If some charge is built in the capacitor, and the switch is on, the electric current is building up in the inductor. The load is supplied by the discharging of the capacitor, and the diode prevents the charge from flowing back through the switch. When the switch is off, the inductor voltage rises. As soon as the voltage rises above the capacitor, the current will flow through the diode, charge the capacitor, and flow through the load. These step-up and step-down switching or chopping circuits are DC-DC converters. These come prepackaged with a wide range of powers and voltages. If the requirements cannot be met with a prepackaged DC-DC converter, these units can be simply designed and assembled.

4. DC-to-DC Converters: A DC-to-DC converter is used to regulate the voltage because the fuel cell varies with the load current. A DC-DC boost converter may be used to increase the voltage to higher levels.

a. Single-Switch Converter: The single switch boost converter consists of a switch, diode, inductor, capacitor and a control block, as illustrated in Figure 6. During operation, the switch goes “on” and “off” to boost the input voltage to the desired voltage level. In the “on” state, the energy is stored in the inductor, and the capacitor supplies the load current. In the “off” state, the energy in the inductor is transferred to the load.

Figure 6. A single switch boost converter.

b. Push-Pull DC-DC Converter: The push-pull DC-DC converter uses a transformer to increase the output voltage. The power switches do not conduct simultaneously but alternate back and forth. When this converter is properly designed, it can generate many hundreds of watts of power output.

c. Full Bridge DC-to-DC Converters: The full bridge DC-DC converter is similar to the push-pull converter. There are several deficiencies associated with this converter type, such as transient over-voltages due to transformer leakage and output rectifier recovery. The four switches are turned on and off to apply a positive and negative voltage at the transformer.

5. Inverters: Fuel cells can be used in both homes and businesses as the main power source. These fuel cell systems will need to connect to the AC grid. The fuel cell output will also need to be converted to AC in some grid-independent systems.

The main components of a single-phase converter are shown in Figure 7. It has four switches labeled A thru D, and across each switch is a diode. The resistor and the inductor represent the load. When operating the inverter, the switches A and D are turned on, and the current flows to the load. These switches are then turned off. The current will continue to flow in the same direction, through the diodes and across the switches B and C, and then back to the supply. Switches B and C are then turned on, and the current flows to the left.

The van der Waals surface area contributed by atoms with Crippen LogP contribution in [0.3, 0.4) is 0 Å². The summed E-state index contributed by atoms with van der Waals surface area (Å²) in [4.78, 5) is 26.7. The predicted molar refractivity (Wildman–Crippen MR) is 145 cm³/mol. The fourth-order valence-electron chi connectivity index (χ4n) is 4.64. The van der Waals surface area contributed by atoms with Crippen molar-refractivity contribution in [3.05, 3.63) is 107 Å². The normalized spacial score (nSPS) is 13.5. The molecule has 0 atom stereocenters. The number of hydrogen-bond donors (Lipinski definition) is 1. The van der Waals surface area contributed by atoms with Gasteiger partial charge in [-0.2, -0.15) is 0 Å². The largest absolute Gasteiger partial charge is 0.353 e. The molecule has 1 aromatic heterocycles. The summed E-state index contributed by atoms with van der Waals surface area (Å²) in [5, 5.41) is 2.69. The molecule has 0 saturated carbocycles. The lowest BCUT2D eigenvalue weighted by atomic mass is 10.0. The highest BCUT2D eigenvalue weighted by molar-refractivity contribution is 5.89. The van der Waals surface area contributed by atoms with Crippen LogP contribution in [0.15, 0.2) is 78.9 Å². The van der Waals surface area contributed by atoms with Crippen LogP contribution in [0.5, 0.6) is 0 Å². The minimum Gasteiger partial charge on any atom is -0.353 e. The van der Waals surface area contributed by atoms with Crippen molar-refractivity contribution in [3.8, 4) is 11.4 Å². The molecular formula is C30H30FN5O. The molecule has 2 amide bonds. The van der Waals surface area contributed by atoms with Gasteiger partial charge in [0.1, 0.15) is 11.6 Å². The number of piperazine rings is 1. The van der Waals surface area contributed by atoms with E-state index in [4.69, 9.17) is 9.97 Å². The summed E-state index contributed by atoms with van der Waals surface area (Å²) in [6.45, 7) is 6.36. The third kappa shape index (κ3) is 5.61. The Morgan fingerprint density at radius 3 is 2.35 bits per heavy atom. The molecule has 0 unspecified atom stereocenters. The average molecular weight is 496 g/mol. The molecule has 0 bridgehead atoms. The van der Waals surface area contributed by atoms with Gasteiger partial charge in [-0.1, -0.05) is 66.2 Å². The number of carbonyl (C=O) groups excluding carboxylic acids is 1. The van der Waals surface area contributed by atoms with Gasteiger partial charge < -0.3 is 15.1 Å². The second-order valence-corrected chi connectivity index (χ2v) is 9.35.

Figure 7. An H-bridge inverter circuit for producing single-phase alternating current.



Supercapacitors are now being used as a viable energy storage device, and these are sometimes used in innovative hybrid fuel cell systems. Some of the features of current commercial supercapacitors include:

• Energy densities as high as 100 times that of conventional capacitors
• Fast discharge times
• A capacitance range of 0.43 to 2700 F and up, with a nominal voltage between 2.3 and 100 V, and current ranging from 3 to 600 A
• Maintenance-free operation

Supercapacitors can be used to meet high power spikes created by the load. If there is a significant voltage drop, there will also be a release of a large amount of the stored energy.


When designing a fuel cell system, the electronics subsystem in an essential component. In addition to internal fuel cell stack losses, the amount of power required for other electronics components such as the DC-DC boost converter needs to be considered. The system needs to be designed using a holistic approach to be efficient and produce the maximum power output.

Dr. Colleen Spiegel Posted by Dr. Colleen Spiegel

Dr. Colleen Spiegel is a mathematical modeling and technical writing consultant (President of SEMSCIO) and Professor holding a Ph.D. and an MSc degree in Engineering. She has seventeen years of experience in engineering, statistics, data science, research & technical writing work for many companies as a consultant, employee, and independent business owner. She is the author of ‘Designing and Building Fuel Cells’ (McGraw-Hill, 2007) and ‘PEM Fuel Cell Modeling and Simulation Using MATLAB’ (Elsevier Science, 2008). She previously owned Clean Fuel Cell Energy, LLC, which was a fuel cell organization that served scientists, engineers, and professors world-wide.